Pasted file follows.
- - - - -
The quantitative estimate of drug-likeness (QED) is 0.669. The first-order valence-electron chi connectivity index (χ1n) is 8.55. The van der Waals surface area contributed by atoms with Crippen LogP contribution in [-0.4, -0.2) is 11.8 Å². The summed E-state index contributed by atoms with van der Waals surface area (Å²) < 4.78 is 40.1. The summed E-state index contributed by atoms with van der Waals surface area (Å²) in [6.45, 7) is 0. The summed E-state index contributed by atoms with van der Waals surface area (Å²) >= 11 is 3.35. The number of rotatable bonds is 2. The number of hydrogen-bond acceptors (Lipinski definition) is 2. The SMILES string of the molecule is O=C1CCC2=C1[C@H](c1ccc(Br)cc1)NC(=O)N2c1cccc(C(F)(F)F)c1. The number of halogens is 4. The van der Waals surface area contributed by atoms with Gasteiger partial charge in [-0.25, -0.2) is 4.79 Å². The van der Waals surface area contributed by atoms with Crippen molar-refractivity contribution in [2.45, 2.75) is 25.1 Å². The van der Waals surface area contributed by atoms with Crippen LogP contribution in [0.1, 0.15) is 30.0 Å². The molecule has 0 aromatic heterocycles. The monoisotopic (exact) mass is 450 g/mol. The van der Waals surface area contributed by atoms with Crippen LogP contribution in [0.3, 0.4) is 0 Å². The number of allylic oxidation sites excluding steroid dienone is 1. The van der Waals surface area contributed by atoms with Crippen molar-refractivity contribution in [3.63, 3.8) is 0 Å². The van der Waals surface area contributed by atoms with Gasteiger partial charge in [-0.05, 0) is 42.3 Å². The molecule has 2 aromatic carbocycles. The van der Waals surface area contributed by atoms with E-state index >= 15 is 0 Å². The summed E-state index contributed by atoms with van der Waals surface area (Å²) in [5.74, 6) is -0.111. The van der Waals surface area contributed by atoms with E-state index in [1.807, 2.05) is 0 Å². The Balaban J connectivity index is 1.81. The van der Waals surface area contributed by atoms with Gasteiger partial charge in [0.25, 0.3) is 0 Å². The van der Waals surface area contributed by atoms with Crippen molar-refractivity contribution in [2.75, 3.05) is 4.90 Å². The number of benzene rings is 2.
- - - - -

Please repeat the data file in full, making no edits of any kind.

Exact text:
The quantitative estimate of drug-likeness (QED) is 0.669. The first-order valence-electron chi connectivity index (χ1n) is 8.55. The van der Waals surface area contributed by atoms with Crippen LogP contribution in [-0.4, -0.2) is 11.8 Å². The summed E-state index contributed by atoms with van der Waals surface area (Å²) < 4.78 is 40.1. The summed E-state index contributed by atoms with van der Waals surface area (Å²) in [6.45, 7) is 0. The summed E-state index contributed by atoms with van der Waals surface area (Å²) >= 11 is 3.35. The number of rotatable bonds is 2. The number of hydrogen-bond acceptors (Lipinski definition) is 2. The SMILES string of the molecule is O=C1CCC2=C1[C@H](c1ccc(Br)cc1)NC(=O)N2c1cccc(C(F)(F)F)c1. The number of halogens is 4. The van der Waals surface area contributed by atoms with Gasteiger partial charge in [-0.25, -0.2) is 4.79 Å². The van der Waals surface area contributed by atoms with Crippen molar-refractivity contribution in [2.45, 2.75) is 25.1 Å². The van der Waals surface area contributed by atoms with Crippen LogP contribution in [0.1, 0.15) is 30.0 Å². The molecule has 0 aromatic heterocycles. The monoisotopic (exact) mass is 450 g/mol. The van der Waals surface area contributed by atoms with Crippen LogP contribution in [0.3, 0.4) is 0 Å². The number of allylic oxidation sites excluding steroid dienone is 1. The van der Waals surface area contributed by atoms with Crippen molar-refractivity contribution in [3.63, 3.8) is 0 Å². The van der Waals surface area contributed by atoms with Gasteiger partial charge in [-0.05, 0) is 42.3 Å². The molecule has 2 aromatic carbocycles. The van der Waals surface area contributed by atoms with E-state index >= 15 is 0 Å². The summed E-state index contributed by atoms with van der Waals surface area (Å²) in [5.74, 6) is -0.111. The van der Waals surface area contributed by atoms with E-state index in [1.807, 2.05) is 0 Å². The Balaban J connectivity index is 1.81. The van der Waals surface area contributed by atoms with Gasteiger partial charge in [0.25, 0.3) is 0 Å². The van der Waals surface area contributed by atoms with Crippen molar-refractivity contribution in [2.75, 3.05) is 4.90 Å². The number of benzene rings is 2.